By the way, a laptop won't block eye contact unless the student is lying on the desk.

Margaret McDonald | 01 August 2008  

I agree with comments about government failure to address issues of Australia's relative decline in educational provision, and its equity in particular, by implementing regressive, politically "smart", and "educationally naive" policy.

Frank O'Shea has common sense and is to the point in saying what the implications are for the classroom. He is telling it the way it is for an engaging "sage on the stage".

Australian governments are planning to spend billions of dollars on a highly valued and respected but old-fashioned model of schooling, without an adequate vision for this century's schooling.
Transforming schooling, by using the accelerating advances in technology, drawing upon the expanding knowledge in the social sciences rather than repudiating it for electoral purposes, and real concern for young people in their communities is needed to enable all people to face the "interesting times" ahead.

Our denial of increasing inequity in education and of inequality in society is similar in kind to our denial of Earth's perils.

A teacher becomes more a "guide on the side". Humanity is not lost, if we design more engaging, creative learning experiences that draw upon the world's best, and free the learner for more personal contact with their teachers.

Charles Bradley | 01 August 2008  

This article could only have been written by someone who loved teaching. As someone who's shared the experience of more than one or two years working with year 10 boys, I enjoyed reading these words, and support every one of them. I'd like to use this article with one of the occasional classes I take with undergraduate education students as it emphasises the humanity in the act of teaching.

Alan Wedd | 01 August 2008  

To engage students, with or without laptop, is the essence of teaching. A task which when accomplished leaves an indelible mark on the students concerned ... memories about content of subjects, memories about the way the world works, memories of humour and passion and joy. Teachers need intellectual rigour to engage students, need to have a wide experience of the world and its vagaries and above all to love learning.

No technician or laptop can provide that human interaction available from a teacher who knows how to impart learning, who is flexible and adaptable to change and difference.

We need to recruit the best possible for the profession.

Judy Geoerge | 01 August 2008  

Computer power increases exponentially with time. This means that the cost comes down exponentially over time. This is why 15 year old computers, which work perfectly, are only worth $10 or so - you might even be lucky if you can get that for them - today you can buy a 1Gb memory for less than that.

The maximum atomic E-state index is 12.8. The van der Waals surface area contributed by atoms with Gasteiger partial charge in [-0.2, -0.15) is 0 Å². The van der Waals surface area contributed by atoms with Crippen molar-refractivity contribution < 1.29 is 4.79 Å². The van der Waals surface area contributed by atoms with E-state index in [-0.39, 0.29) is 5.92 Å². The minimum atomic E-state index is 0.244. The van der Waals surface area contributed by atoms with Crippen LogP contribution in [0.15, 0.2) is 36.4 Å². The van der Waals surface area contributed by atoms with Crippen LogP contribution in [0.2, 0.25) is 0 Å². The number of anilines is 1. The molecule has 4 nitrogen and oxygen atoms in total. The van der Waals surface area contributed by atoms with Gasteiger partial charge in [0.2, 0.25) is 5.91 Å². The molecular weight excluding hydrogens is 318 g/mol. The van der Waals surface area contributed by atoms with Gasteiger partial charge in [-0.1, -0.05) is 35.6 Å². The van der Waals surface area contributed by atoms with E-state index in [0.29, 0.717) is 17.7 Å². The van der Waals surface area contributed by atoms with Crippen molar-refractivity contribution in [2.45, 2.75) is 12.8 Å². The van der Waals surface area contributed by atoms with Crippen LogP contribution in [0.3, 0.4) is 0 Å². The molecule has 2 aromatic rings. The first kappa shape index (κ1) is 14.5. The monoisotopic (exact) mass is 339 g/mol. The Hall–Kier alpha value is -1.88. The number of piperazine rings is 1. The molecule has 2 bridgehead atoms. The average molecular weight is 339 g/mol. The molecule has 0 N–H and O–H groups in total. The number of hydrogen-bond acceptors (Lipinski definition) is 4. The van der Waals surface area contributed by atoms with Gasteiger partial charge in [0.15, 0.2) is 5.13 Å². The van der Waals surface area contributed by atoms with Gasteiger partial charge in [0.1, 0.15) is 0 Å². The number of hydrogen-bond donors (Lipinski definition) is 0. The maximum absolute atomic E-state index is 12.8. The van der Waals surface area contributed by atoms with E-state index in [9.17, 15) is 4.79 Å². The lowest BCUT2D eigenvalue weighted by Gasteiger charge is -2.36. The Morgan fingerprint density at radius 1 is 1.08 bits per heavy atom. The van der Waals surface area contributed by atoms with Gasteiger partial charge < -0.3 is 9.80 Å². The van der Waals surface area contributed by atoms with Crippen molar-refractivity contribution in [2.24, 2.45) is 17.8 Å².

It would be possible (given a budget of many billions) to use computers to let people in kindergarten effortlessly learn how to fly helicopters, or do cooking or brain surgery. But remember that the development costs of the software would be very high.

Remember that the systems schools will buy today will be totally obsolete in ten years time, and probably not worth a cent. They will also, in ten years time, be seen to be laughably inadequate. Just as we might be horrified today by many pieces of software used in education in the 1980s and 1990s.

richard | 01 August 2008  

Surely what is much more important than the Orwellian "early learning" proposed for pre-schoolers, is that we talk to each other. We do not need computers for this. But by all means we could use Skype or similar so that students could talk to students in other schools and other countries.

richard | 01 August 2008  

Teaching is about activity, communication and negotiation. The last is the most important, taking a a person's knowledge of the world as seen and digested, bringing new insights to that and showing the potential for training and learning about new thought schemes and views of society. Can a laptop do that?

Johnj | 02 August 2008  

Humanity is in all our classrooms.
To add value teachers have to work in, engage and understand the world we all live in. Whether we like it or not this includes ever changing, intrusive, digital technologies.

As a teacher for over 20 years I can attest that concentration spans are shorter, students (and others) are more demanding of personal attention and understanding, and that the myriad demands and opportunities that go with digital technologies is forever placing new demands on teachers, schools and education systems. There is not a day goes by when I do not see constructive interaction between students; deep, personalised learning; and approaches to using computers for learning that makes me confident our future will be in good hands.

As L P Hartley wrote “The past is a foreign country: they do things differently there.” What we do not understand we can fear, or seek to understand and respond constructively. How we respond as individuals and systems will be crucial to what opportunities we can provide for a better future. Denial. Division. Engagement. Collaboration. Risk Taking. These are some of our choices. For more visit my blog.

John Turner | 06 August 2008